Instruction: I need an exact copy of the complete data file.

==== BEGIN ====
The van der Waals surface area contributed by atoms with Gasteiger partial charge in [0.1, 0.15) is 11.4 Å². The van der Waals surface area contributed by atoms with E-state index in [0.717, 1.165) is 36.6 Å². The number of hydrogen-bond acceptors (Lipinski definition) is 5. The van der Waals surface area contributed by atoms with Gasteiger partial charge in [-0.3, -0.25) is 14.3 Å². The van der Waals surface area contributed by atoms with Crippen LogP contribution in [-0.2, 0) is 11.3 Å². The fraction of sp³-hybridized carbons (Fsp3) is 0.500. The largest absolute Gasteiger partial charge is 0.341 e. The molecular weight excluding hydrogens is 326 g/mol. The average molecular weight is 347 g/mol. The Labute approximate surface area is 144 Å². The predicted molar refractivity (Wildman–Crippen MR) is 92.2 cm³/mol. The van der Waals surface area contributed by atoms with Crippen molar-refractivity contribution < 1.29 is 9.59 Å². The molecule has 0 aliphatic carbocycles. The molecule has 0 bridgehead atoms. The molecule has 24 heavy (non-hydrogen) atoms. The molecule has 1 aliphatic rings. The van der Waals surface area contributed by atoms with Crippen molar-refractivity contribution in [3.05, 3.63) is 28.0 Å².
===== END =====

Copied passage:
The van der Waals surface area contributed by atoms with Gasteiger partial charge in [0.1, 0.15) is 11.4 Å². The van der Waals surface area contributed by atoms with E-state index in [0.717, 1.165) is 36.6 Å². The number of hydrogen-bond acceptors (Lipinski definition) is 5. The van der Waals surface area contributed by atoms with Gasteiger partial charge in [-0.3, -0.25) is 14.3 Å². The van der Waals surface area contributed by atoms with Crippen LogP contribution in [-0.2, 0) is 11.3 Å². The fraction of sp³-hybridized carbons (Fsp3) is 0.500. The largest absolute Gasteiger partial charge is 0.341 e. The molecular weight excluding hydrogens is 326 g/mol. The average molecular weight is 347 g/mol. The Labute approximate surface area is 144 Å². The predicted molar refractivity (Wildman–Crippen MR) is 92.2 cm³/mol. The van der Waals surface area contributed by atoms with Crippen molar-refractivity contribution < 1.29 is 9.59 Å². The molecule has 0 aliphatic carbocycles. The molecule has 0 bridgehead atoms. The molecule has 24 heavy (non-hydrogen) atoms. The molecule has 1 aliphatic rings. The van der Waals surface area contributed by atoms with Crippen molar-refractivity contribution in [3.05, 3.63) is 28.0 Å².